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Biomimetic coatings of calcium phosphates on titanium alloys

Biomimetic coatings of calcium phosphates on titanium alloys

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Metallic orthopedic implants have been widely used to repair skeletal defects and poorly functioning joints for many years. Among them, titanium (Ti) and its alloys can be described as the most frequently used orthopedic metals, due to their unique properties, such as a good mechanical match with hard tissues, resistance to corrosion in body fluids, and being lightweight. However, Ti and its alloys fail to show bioactivity which is a very important issue for the integration of implants with bone tissue. Therefore, hydroxyapatite [HA, Ca10(PO4)6(OH)2], which is the main constituent of the inorganic part of natural bone, has been traditionally used as a coating to achieve the promoted bioactivity on the metallic implant surfaces. There are various techniques for coating HA on metallic implants such as plasma spraying, electrodeposition, pulsed-laser deposition, sputtering, sol-gel, and biomimetics. Simulated body fluid (SBF) used in biomimetic calcium phosphate (CaP) coatings basically mimics the inorganic composition, pH, and temperature of normal human blood plasma. Normally, a Ti alloy implant can be biomimetically coated in 14-28 days depending on the desired coating thickness if SBF solution is replenished every 2 days. Therefore, more concentrated formulations of SBF such as 1.5x SBF, 5x SBF, and 10x SBF were suggested for faster deposition rates with a drawback of decreased solution stability. To deposit CaPs on Ti alloy substrates, there are many different formulations of SBF with varying ionic compositions of certain ions, such as chloride (Cl-), bicarbonate (HCO3 -), and sulfate (SO4 2-), and with different buffers such as tri(hydroxymethyl)aminomethane (TRIS) and Hank's balanced salt solution (HEPES). In recent studies, it was shown that it is also possible to coat CaPs doped with specific ions or loaded with antibacterial agents and bone stimulating factors via biomimetic routes.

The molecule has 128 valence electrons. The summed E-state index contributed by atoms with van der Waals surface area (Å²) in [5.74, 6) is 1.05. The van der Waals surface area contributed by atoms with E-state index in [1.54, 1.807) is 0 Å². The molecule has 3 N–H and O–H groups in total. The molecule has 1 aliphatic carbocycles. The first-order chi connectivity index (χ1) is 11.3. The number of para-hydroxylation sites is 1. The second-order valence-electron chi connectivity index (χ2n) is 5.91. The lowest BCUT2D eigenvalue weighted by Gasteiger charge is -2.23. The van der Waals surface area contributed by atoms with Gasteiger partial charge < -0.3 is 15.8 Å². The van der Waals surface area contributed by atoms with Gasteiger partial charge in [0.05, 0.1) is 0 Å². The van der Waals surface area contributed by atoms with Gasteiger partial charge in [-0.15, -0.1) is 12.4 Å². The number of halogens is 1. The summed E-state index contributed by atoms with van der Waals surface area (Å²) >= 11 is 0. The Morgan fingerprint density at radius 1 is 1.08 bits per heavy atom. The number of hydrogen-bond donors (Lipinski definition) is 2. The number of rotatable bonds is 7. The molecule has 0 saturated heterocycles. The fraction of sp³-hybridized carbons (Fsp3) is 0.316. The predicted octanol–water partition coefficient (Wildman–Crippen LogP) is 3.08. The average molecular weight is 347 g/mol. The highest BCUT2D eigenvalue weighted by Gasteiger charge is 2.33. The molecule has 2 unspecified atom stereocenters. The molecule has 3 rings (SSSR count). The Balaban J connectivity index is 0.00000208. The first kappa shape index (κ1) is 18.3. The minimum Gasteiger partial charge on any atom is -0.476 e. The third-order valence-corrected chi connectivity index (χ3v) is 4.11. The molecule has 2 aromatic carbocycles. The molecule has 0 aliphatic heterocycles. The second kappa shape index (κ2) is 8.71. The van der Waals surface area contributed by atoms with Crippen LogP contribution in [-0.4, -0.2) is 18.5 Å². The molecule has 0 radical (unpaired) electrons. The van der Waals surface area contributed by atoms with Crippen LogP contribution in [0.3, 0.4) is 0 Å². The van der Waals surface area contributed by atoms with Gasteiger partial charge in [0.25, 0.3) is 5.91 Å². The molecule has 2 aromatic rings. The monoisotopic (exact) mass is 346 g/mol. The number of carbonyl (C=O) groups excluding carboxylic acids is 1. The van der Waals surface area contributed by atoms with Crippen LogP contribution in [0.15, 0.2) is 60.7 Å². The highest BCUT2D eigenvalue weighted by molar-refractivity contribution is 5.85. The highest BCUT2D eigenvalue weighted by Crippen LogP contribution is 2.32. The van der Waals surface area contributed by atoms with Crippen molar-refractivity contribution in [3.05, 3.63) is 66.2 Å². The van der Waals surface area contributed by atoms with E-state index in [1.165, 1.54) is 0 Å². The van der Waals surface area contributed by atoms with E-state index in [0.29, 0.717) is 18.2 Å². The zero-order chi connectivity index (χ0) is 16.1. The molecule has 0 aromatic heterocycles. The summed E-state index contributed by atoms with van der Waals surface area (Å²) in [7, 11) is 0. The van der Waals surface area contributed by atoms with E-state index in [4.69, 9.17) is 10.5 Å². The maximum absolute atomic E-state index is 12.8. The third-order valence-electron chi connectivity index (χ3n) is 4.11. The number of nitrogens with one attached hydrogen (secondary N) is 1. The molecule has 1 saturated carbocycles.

Chapter Contents:

  • Abstract
  • 1.1 Biomimetics
  • 1.2 Simulated body fluid (SBF) as a coating solution
  • 1.3 HA coating of titanium alloys
  • 1.4 Functionalization of HA coating via biomimetic method
  • 1.5 Conclusions
  • References

Inspec keywords: sputtered coatings; prosthetics; pulsed laser deposition; tissue engineering; plasma arc sprayed coatings; biomimetics; sputter deposition; blood; bone; titanium alloys; corrosion resistance; plasma arc spraying; antibacterial activity; pH; electrodeposition; bioceramics; calcium compounds; orthopaedics; sol-gel processing

Other keywords: normal human blood plasma temperature; bone stimulating factors; pulsed-laser deposition; HA coating; biomimetic calcium phosphate coatings; sputtering; inorganic composition; orthopedic metals; Ca10(PO4)6(OH)2; buffers; implant integration; Ti alloy implant; mechanical match; hard tissues; ionic compositions; chloride; titanium alloys; sol-gel method; tri(hydroxymethyl)aminomethane; electrodeposition; solution stability; skeletal defect repair; corrosion resistance; simulated body fluid; functioning joints; deposition rates; plasma spraying; concentrated formulations; coating thickness; bioactivity; time 14 d to 28 d; hydroxyapatite; bicarbonate; sulfate; metallic orthopedic implants; antibacterial agents; metallic implant surfaces; natural bone; SBF solution; pH; Hank's balanced salt solution

Subjects: Prosthetics and other practical applications; Plasma applications in manufacturing and materials processing; Prosthetics and orthotics; Deposition by sputtering; Biomedical materials; Spray coating techniques; Other thin film deposition techniques; Deposition from liquid phases; Electrochemistry and electrophoresis; Deposition from liquid phases (melts and solutions); Pulsed laser deposition; Pulsed laser deposition; Preparation of ceramics and refractories; Surface treatment and degradation of metals and alloys; Sputter deposition

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